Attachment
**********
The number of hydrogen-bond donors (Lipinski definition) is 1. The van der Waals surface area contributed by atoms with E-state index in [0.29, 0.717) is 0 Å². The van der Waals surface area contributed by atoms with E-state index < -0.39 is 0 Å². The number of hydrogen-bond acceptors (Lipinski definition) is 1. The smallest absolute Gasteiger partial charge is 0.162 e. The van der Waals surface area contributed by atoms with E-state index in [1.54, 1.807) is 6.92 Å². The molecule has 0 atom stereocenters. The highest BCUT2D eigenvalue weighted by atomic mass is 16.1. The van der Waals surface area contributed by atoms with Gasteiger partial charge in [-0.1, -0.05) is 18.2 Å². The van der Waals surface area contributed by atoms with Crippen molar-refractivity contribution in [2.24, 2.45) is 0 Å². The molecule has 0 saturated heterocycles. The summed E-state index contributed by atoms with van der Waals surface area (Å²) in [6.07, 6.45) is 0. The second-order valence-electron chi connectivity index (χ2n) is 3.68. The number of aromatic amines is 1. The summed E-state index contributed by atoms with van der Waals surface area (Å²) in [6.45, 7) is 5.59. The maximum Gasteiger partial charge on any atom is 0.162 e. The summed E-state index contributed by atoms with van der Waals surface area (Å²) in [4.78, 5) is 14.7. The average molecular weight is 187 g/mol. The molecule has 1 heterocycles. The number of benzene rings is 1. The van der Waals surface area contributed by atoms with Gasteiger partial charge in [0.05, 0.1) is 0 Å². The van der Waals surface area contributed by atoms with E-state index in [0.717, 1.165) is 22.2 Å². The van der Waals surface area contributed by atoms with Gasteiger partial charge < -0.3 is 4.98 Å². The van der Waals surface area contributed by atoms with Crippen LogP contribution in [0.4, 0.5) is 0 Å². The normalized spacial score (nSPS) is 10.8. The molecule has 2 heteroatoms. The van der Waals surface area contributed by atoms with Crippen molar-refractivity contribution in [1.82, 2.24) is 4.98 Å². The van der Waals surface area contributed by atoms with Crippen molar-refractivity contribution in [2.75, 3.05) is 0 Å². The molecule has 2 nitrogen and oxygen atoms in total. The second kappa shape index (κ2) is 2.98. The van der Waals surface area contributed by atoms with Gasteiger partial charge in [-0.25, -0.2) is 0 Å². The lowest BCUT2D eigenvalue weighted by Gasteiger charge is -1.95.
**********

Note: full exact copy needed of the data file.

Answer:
The number of hydrogen-bond donors (Lipinski definition) is 1. The van der Waals surface area contributed by atoms with E-state index in [0.29, 0.717) is 0 Å². The van der Waals surface area contributed by atoms with E-state index < -0.39 is 0 Å². The number of hydrogen-bond acceptors (Lipinski definition) is 1. The smallest absolute Gasteiger partial charge is 0.162 e. The van der Waals surface area contributed by atoms with E-state index in [1.54, 1.807) is 6.92 Å². The molecule has 0 atom stereocenters. The highest BCUT2D eigenvalue weighted by atomic mass is 16.1. The van der Waals surface area contributed by atoms with Gasteiger partial charge in [-0.1, -0.05) is 18.2 Å². The van der Waals surface area contributed by atoms with Crippen molar-refractivity contribution in [2.24, 2.45) is 0 Å². The molecule has 0 saturated heterocycles. The summed E-state index contributed by atoms with van der Waals surface area (Å²) in [6.07, 6.45) is 0. The second-order valence-electron chi connectivity index (χ2n) is 3.68. The number of aromatic amines is 1. The summed E-state index contributed by atoms with van der Waals surface area (Å²) in [6.45, 7) is 5.59. The maximum Gasteiger partial charge on any atom is 0.162 e. The summed E-state index contributed by atoms with van der Waals surface area (Å²) in [4.78, 5) is 14.7. The average molecular weight is 187 g/mol. The molecule has 1 heterocycles. The number of benzene rings is 1. The van der Waals surface area contributed by atoms with Gasteiger partial charge in [0.05, 0.1) is 0 Å². The van der Waals surface area contributed by atoms with E-state index in [0.717, 1.165) is 22.2 Å². The van der Waals surface area contributed by atoms with Gasteiger partial charge < -0.3 is 4.98 Å². The van der Waals surface area contributed by atoms with Crippen LogP contribution in [0.4, 0.5) is 0 Å². The normalized spacial score (nSPS) is 10.8. The molecule has 2 heteroatoms. The van der Waals surface area contributed by atoms with Crippen molar-refractivity contribution in [1.82, 2.24) is 4.98 Å². The van der Waals surface area contributed by atoms with Crippen molar-refractivity contribution in [2.75, 3.05) is 0 Å². The molecule has 2 nitrogen and oxygen atoms in total. The second kappa shape index (κ2) is 2.98. The van der Waals surface area contributed by atoms with Gasteiger partial charge in [-0.25, -0.2) is 0 Å². The lowest BCUT2D eigenvalue weighted by Gasteiger charge is -1.95.